Around two and a half years ago, Freddie Mac was pretty fed up with fraud. So, they did something about it, and the results were staggering.
According to estimations in an Executives Perspectives blog, the top fraud officer at the government-sponsored enterprise, Joan Ferenczy, said her office dealt with 3,300 additional reports of potential fraud since adding a new anti-mortgage fraud chapter to the Seller/Servicer Guide.
“Recently, Freddie Mac broke up a “ring” of former industry professionals operating a “company” that falsified the income, employment, and assets of their clients to qualify them for mortgage relief they would not normally have been eligible for,” writes Ferenczy on the success of the program. “Every file this company sent in had identical pay-stub templates and bank account statements that did not belong to their clients.”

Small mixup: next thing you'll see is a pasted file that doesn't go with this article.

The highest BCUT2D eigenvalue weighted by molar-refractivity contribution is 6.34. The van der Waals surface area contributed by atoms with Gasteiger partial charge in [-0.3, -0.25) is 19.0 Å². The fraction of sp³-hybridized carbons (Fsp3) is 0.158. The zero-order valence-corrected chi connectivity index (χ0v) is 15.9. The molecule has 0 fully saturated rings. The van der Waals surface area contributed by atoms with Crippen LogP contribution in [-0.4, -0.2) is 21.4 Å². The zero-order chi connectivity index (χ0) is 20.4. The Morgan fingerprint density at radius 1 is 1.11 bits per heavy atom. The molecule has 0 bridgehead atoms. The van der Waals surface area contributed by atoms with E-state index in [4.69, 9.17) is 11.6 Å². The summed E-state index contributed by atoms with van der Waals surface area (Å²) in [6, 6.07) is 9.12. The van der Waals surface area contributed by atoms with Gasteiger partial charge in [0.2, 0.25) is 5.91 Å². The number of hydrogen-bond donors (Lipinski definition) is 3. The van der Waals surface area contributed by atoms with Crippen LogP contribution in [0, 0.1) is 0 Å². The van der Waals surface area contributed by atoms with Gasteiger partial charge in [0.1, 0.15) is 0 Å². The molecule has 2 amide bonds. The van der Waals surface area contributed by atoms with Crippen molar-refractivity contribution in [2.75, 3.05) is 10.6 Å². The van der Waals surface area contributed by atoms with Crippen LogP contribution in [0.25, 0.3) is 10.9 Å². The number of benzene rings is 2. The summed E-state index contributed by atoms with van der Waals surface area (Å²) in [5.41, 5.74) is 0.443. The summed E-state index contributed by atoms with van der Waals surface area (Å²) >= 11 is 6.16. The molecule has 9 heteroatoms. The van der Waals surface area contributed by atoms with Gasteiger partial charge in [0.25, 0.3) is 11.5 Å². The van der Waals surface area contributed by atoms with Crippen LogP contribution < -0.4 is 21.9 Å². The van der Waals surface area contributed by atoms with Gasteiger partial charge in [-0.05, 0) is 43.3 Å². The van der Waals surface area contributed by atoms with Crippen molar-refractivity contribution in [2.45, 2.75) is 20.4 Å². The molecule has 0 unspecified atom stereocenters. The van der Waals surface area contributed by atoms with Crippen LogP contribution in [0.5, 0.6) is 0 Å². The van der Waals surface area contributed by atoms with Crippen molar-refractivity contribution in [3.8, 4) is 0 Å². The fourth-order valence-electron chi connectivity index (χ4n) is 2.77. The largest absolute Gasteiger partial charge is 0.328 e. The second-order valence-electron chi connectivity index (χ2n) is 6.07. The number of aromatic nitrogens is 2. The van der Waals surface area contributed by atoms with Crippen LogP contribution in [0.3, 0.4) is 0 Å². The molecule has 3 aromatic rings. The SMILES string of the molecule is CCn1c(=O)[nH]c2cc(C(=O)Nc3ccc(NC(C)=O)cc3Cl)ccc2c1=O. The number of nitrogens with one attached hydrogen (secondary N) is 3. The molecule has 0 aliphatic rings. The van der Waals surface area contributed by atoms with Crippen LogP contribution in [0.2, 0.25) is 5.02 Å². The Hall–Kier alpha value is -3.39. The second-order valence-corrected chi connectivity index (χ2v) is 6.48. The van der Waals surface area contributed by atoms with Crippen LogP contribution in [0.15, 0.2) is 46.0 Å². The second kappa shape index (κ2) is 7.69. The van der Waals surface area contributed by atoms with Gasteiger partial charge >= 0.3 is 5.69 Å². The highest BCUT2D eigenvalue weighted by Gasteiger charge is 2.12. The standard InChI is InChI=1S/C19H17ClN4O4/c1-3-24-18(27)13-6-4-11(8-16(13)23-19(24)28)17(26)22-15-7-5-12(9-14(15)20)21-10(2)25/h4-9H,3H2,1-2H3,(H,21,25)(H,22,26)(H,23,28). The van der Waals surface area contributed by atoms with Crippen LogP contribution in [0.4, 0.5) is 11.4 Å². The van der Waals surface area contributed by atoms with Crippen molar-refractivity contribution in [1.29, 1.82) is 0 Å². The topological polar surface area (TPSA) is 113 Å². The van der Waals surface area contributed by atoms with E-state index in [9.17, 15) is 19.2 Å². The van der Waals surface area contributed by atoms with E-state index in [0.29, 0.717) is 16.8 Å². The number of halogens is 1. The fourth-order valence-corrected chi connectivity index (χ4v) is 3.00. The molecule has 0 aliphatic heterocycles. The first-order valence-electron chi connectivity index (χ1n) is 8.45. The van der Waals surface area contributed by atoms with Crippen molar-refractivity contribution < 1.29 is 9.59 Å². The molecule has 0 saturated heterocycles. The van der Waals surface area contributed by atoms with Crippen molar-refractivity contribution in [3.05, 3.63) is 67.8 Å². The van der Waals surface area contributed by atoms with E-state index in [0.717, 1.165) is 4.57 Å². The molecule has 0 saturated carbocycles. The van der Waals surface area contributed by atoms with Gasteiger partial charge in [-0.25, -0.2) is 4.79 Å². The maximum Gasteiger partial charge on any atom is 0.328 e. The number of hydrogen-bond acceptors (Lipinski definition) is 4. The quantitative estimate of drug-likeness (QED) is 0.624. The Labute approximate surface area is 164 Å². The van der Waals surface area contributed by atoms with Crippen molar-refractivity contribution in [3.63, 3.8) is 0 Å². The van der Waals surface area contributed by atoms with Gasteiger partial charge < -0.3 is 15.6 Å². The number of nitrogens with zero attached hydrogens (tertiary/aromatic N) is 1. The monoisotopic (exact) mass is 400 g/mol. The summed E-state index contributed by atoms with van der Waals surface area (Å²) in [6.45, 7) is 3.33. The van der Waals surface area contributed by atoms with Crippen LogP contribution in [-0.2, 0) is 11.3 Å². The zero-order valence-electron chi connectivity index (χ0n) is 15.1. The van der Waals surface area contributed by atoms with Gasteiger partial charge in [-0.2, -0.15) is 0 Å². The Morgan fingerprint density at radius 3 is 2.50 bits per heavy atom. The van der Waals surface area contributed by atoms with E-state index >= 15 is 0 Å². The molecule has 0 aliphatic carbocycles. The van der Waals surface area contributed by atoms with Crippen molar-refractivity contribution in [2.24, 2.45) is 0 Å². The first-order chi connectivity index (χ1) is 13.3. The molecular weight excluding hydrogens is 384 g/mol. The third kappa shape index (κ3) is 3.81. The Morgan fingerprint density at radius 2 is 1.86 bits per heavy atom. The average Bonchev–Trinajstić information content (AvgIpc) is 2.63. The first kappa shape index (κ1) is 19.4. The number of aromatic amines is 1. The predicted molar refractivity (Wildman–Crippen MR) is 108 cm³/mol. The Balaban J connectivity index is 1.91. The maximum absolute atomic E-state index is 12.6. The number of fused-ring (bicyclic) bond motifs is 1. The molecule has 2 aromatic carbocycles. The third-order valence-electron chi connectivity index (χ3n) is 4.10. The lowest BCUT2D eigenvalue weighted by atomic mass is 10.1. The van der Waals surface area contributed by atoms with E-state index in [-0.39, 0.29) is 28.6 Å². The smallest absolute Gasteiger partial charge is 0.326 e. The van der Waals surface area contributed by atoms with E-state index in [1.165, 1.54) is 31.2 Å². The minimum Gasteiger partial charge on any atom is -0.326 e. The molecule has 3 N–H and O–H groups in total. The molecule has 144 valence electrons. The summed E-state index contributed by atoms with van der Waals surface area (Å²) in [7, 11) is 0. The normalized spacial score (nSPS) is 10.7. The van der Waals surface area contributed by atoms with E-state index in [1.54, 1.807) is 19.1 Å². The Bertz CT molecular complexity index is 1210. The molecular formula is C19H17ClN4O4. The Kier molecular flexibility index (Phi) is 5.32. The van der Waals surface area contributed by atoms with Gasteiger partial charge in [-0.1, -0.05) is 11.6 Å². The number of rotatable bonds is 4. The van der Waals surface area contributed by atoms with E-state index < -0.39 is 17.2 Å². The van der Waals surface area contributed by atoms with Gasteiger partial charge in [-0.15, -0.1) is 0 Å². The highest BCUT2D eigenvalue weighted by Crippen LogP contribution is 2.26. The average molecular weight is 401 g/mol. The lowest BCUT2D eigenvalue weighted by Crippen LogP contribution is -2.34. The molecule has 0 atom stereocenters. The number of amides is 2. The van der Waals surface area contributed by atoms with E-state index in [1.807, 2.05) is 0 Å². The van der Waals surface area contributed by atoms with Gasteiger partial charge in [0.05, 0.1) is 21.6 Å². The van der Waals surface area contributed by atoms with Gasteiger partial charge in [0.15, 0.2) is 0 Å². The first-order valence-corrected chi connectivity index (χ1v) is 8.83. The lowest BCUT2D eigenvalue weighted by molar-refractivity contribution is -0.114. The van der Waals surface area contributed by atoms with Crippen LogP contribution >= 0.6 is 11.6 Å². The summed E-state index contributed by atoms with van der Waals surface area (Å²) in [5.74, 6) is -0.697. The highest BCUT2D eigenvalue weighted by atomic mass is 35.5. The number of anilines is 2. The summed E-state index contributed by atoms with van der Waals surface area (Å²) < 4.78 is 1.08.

Freddie Mac heard about the ring from one of their lenders. That’s because under Chapter 7 (Mortgage Fraud Detection, Prevention and Reporting) regular fraud reports are now a contractual obligation.
For example, a mortgage servicer needs to report cases of first payment default — usually a sign of something awry.
Freddie Mac expects the numbers to keep increasing, we suspect, as more lenders continue to adopt the required standards.